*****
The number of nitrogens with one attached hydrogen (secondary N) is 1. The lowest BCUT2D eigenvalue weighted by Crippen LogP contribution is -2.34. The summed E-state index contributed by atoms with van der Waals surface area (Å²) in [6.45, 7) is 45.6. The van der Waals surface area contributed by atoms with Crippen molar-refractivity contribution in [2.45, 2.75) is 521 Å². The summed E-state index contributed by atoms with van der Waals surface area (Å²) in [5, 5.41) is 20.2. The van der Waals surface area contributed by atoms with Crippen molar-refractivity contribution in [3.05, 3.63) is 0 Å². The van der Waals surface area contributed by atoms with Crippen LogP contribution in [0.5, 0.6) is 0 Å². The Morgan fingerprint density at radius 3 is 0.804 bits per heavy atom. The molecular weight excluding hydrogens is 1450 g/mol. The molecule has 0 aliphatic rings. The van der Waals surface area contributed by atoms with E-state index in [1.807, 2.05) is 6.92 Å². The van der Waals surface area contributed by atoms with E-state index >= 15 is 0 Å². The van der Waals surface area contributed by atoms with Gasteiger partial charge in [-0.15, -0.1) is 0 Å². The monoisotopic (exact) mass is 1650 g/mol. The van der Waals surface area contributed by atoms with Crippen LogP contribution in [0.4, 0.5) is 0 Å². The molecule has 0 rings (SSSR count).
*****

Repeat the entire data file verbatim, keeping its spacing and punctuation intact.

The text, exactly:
The number of nitrogens with one attached hydrogen (secondary N) is 1. The lowest BCUT2D eigenvalue weighted by Crippen LogP contribution is -2.34. The summed E-state index contributed by atoms with van der Waals surface area (Å²) in [6.45, 7) is 45.6. The van der Waals surface area contributed by atoms with Crippen molar-refractivity contribution in [2.45, 2.75) is 521 Å². The summed E-state index contributed by atoms with van der Waals surface area (Å²) in [5, 5.41) is 20.2. The van der Waals surface area contributed by atoms with Crippen molar-refractivity contribution in [3.05, 3.63) is 0 Å². The van der Waals surface area contributed by atoms with Crippen LogP contribution in [0.5, 0.6) is 0 Å². The Morgan fingerprint density at radius 3 is 0.804 bits per heavy atom. The molecular weight excluding hydrogens is 1450 g/mol. The molecule has 0 aliphatic rings. The van der Waals surface area contributed by atoms with E-state index in [1.807, 2.05) is 6.92 Å². The van der Waals surface area contributed by atoms with E-state index >= 15 is 0 Å². The van der Waals surface area contributed by atoms with Gasteiger partial charge in [-0.15, -0.1) is 0 Å². The monoisotopic (exact) mass is 1650 g/mol. The van der Waals surface area contributed by atoms with Crippen LogP contribution in [0.4, 0.5) is 0 Å². The molecule has 0 rings (SSSR count).